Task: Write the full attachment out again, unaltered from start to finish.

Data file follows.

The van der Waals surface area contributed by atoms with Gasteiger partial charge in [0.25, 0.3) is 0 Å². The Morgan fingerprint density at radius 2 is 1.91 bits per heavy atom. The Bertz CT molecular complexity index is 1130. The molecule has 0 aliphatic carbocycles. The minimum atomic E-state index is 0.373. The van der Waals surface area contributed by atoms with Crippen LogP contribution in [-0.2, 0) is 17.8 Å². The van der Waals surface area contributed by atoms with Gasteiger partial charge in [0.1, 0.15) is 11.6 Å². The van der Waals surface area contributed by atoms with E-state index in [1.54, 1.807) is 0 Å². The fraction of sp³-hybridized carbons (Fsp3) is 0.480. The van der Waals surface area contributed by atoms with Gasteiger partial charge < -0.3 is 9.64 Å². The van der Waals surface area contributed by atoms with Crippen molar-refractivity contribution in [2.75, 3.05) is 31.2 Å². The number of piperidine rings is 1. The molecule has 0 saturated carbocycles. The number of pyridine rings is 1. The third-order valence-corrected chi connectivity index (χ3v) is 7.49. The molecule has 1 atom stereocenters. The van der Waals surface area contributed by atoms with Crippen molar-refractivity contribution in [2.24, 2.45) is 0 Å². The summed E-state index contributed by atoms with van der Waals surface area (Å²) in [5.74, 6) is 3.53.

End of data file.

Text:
The van der Waals surface area contributed by atoms with Gasteiger partial charge in [0.25, 0.3) is 0 Å². The Morgan fingerprint density at radius 2 is 1.91 bits per heavy atom. The Bertz CT molecular complexity index is 1130. The molecule has 0 aliphatic carbocycles. The minimum atomic E-state index is 0.373. The van der Waals surface area contributed by atoms with Crippen LogP contribution in [-0.2, 0) is 17.8 Å². The van der Waals surface area contributed by atoms with Gasteiger partial charge in [0.1, 0.15) is 11.6 Å². The van der Waals surface area contributed by atoms with E-state index in [1.54, 1.807) is 0 Å². The fraction of sp³-hybridized carbons (Fsp3) is 0.480. The van der Waals surface area contributed by atoms with Gasteiger partial charge < -0.3 is 9.64 Å². The van der Waals surface area contributed by atoms with Crippen molar-refractivity contribution in [2.75, 3.05) is 31.2 Å². The number of piperidine rings is 1. The molecule has 0 saturated carbocycles. The number of pyridine rings is 1. The third-order valence-corrected chi connectivity index (χ3v) is 7.49. The molecule has 1 atom stereocenters. The van der Waals surface area contributed by atoms with Crippen molar-refractivity contribution in [2.24, 2.45) is 0 Å². The summed E-state index contributed by atoms with van der Waals surface area (Å²) in [5.74, 6) is 3.53.